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Analysis: Pakistan, Israel put out feelers (UPI) VIA-WASHINGTON TIMES) By Anwar Iqbal - Washington, DC 02/01/05)Source: http://www.washingtontimes.com/upi-breaking/20050131-043554-6432r.htm UPI} UNITED PRESS INTERNATIONAL UPI} UNITED PRESS INTERNATIONAL Articles-Index-TopPublishers-Index-Top
Washington, DC, Jan. 31 (UPI) -- Israel and Pakistan should have "direct, personal contact, publicly, without being ashamed about it," Israel´s Deputy Prime Minister Shimon Peres told the Pakistani newspaper Jang.

The exclusive interview last week with a reporter from Jang, which has a large circulation, sparked a militant rampage on the newspaper´s offices in Karachi. But Saturday´s vandalism did not shock many in Pakistan. Most people had expected some violent reaction from the country´s religious extremists soon after Jang published the interview on Friday.

What surprised them most is that less than 30 people participated in the assault in a city of almost 14 million people. Equally surprising for most Pakistanis was the reaction to the attack.

Almost all major political parties, social organizations and media groups condemned the ransacking and the beating of guards trying to protect the office. The condemnation was so strong that Pakistan´s main religious alliance, the Muttahida Majlis-e-Amal, was also forced to join the chorus.

"It is an attack on the press´s freedom to report things as they happen. This cannot be tolerated," said Hafiz Hussain Ahmad, a central leader of the MMA. The group wants Pakistan to quit the U.S.- led alliance against extremists and opposes any links with the Jewish state.

The attack did not discourage the Israelis either. A day after, Israeli Foreign Ministry spokesman Mark Regev said Israel doesn´t see Pakistan as an enemy, but rather as an important country in the Muslim world with which it is interested in normalizing ties.

Given the mutual distrust the two countries have for each other, the statement is significant. But even more so was a meeting between Israeli Foreign Minister Silvan Shalom and Pakistani Prime Minister Shaukat Aziz on the sidelines of the World Economic Forum in Davos, Switzerland, Saturday.

Israel and Pakistan do not have diplomatic ties. One was created as a state for Jews and champions Jewish causes around the world. The other was created as a state for Muslims of the subcontinent and has actively supported Palestinians and other Arabs.

But the situation began to change when Pakistan joined the U.S.- led "war on terror" following the Sept. 11, 2001, attacks in the United States. Soon after joining the coalition, Pakistan´s President Pervez Musharraf started urging his people to "debate and discuss the possibility of having some relations with Israel." In June 2003, after receiving a $3 billion economic package from President George W. Bush at the Camp David presidential resort, Musharraf went one step further and said that Islamabad should consider recognizing Israel.

Those who believed that no Pakistani leader could put forward such a suggestion and survive predicted the beginning of the end for Musharraf. Some in his government also privately said that his statement about recognizing Israel could lead to a popular uprising against him. But nothing happened.

Encouraged by this lack of reaction, Musharraf repeated his proposal on several occasions last year, saying that if Arab states could recognize Israel, why not Pakistan.

"At the time, Musharraf´s comment was interpreted in Jerusalem as an attempt to gain good will in Washington. Jerusalem also sees Pakistani overtures as motivated in part by a desire to counter Israel´s close ties with India, Pakistan´s rival," said Jerusalem Post in an article Monday on the possibility of establishing a relationship with Pakistan.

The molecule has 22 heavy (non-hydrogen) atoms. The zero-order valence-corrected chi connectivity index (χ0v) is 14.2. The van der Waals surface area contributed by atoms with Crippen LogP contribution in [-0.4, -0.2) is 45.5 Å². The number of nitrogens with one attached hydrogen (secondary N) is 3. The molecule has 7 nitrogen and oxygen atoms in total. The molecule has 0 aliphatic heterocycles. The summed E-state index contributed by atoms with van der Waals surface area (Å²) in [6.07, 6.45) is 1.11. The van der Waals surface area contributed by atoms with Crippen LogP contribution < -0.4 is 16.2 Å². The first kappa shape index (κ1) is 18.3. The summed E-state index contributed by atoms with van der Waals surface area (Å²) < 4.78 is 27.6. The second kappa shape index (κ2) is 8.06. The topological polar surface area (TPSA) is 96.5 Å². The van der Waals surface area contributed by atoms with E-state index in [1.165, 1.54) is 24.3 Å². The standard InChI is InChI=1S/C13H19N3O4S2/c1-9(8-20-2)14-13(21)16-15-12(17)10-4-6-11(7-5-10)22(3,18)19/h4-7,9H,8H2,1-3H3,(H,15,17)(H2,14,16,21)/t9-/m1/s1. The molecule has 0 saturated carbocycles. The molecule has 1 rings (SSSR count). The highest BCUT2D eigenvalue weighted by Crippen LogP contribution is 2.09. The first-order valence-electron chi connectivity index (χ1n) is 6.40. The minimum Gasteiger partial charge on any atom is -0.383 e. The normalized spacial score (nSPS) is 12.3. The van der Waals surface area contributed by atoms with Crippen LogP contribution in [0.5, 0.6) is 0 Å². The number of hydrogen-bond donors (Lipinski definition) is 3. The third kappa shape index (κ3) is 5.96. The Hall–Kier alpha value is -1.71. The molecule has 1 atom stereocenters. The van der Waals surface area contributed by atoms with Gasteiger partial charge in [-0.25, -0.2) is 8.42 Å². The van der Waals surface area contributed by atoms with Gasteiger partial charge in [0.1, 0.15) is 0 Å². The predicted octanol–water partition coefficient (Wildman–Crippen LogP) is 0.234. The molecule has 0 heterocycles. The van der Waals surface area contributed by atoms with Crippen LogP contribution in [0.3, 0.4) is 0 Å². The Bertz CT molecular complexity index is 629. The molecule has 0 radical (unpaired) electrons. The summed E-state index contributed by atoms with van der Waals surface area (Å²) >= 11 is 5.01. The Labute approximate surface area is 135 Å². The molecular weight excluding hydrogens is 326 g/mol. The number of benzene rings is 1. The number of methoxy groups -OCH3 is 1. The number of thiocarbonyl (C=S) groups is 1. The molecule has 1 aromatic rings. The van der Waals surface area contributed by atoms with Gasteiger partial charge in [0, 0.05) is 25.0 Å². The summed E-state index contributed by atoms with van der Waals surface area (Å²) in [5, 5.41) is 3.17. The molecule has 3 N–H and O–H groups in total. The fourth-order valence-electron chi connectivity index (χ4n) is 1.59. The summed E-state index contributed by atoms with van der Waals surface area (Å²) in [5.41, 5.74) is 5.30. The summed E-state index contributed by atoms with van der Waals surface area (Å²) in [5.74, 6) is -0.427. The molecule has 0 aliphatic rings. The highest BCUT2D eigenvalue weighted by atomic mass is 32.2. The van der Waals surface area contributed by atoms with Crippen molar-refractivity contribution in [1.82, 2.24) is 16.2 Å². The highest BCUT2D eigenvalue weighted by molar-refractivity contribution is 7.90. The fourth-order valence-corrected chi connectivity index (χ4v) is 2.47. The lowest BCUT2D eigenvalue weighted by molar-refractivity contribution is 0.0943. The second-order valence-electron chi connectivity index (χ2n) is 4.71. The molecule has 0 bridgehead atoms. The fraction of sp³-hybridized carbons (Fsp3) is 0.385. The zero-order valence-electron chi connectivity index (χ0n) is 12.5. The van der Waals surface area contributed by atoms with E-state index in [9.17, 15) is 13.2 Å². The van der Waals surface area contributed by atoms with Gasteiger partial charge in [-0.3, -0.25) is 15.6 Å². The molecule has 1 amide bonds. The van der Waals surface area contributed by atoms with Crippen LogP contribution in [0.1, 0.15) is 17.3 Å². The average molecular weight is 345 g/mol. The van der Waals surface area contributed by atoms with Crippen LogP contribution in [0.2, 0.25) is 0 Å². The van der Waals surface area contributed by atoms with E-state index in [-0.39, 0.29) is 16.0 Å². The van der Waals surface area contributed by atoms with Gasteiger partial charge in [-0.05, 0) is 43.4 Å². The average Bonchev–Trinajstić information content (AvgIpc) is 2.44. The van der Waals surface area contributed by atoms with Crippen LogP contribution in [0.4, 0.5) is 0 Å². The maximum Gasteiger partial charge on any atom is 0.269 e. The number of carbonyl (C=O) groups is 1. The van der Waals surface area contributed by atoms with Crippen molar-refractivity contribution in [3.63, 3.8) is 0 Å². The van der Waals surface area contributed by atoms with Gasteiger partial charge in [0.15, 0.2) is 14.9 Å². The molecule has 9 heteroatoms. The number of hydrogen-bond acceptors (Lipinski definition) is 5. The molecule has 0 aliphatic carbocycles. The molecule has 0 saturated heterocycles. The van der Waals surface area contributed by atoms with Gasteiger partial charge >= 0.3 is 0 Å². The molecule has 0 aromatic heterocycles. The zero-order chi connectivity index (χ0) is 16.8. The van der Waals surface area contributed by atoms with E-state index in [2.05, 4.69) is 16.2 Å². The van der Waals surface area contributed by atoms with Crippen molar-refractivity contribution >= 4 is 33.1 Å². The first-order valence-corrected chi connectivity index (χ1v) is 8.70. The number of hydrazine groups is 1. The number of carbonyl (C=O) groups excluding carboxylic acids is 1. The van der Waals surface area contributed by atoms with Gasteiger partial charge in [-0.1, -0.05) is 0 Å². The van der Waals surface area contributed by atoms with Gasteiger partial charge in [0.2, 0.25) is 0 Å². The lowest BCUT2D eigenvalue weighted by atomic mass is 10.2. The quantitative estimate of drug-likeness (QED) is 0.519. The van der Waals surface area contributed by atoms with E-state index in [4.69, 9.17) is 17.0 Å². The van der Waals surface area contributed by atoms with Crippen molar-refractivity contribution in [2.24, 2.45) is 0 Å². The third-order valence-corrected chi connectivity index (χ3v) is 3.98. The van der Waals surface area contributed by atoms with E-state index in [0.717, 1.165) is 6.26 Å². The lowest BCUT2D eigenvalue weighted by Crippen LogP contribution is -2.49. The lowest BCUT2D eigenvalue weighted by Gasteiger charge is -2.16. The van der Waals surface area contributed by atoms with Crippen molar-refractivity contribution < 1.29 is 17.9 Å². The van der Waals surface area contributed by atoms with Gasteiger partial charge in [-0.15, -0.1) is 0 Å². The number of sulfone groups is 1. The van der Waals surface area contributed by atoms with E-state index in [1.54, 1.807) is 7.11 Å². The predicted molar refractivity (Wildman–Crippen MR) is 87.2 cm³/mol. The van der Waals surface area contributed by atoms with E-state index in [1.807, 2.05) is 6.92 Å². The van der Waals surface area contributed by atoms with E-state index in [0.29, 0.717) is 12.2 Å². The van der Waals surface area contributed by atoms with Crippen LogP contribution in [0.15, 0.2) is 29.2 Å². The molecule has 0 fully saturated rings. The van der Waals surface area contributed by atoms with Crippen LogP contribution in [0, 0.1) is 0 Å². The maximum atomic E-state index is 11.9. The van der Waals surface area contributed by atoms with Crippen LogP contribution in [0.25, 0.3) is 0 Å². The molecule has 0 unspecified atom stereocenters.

It also quoted Regev as saying that any normalization of ties with Pakistan would "in no way interfere with or come at the expense of our good relationships with other countries on the subcontinent."

Israel and Pakistan have been making tentative overtures for at least two years but Israel only recently began talking publicly about it.

On Saturday, Israeli officials confirmed the Aziz-Shalom meeting but did not reveal its content. And the next day, Regev told reporters: "We are interested in normalizing relations with Pakistan on the basis of equality and mutual respect. The ball is in their court; we are ready to move."

Meanwhile, the Jang described Peres´s comments on Pakistan-Israel relations as "the latest sound-byte in an ongoing debate about whether mainly Pakistan should recognizing Israel if the fledgling Middle East peace plan remained on track."

The Jerusalem Post noted that at last year´s Davos meeting Peres shook hands and exchanged words with Musharraf, but the Shalom-Aziz meeting went beyond just a passing conversation in a hotel corridor.

In the Jang interview, Peres urged Pakistanis to reach out to Israel, saying, "There is no shame in peace; we should reach full normalization."

Asked whether Israel would accept a Pakistani role in the peace process, Peres said, "First and prior to anything, Pakistan has to decide to have contacts with both sides -- and that´s before playing a part in the Middle East peace process; it cannot play a role without having relationships with all the entities involved."

He added that since Israel has been able to develop close contacts with Turkey, which is also a Muslim state, there is no reason why the same could not be the case with Pakistan.

Last month, another Pakistani paper, the Daily Khabrain, published an interview with Amira Oren, director of the Israeli Foreign Ministry´s Arabic press and information department.

Oren was quoted as saying Israel "would warmly welcome any gesture of good will from Pakistan to normalize the relationship." (Copyright 2005 United Press International 02/01/05)


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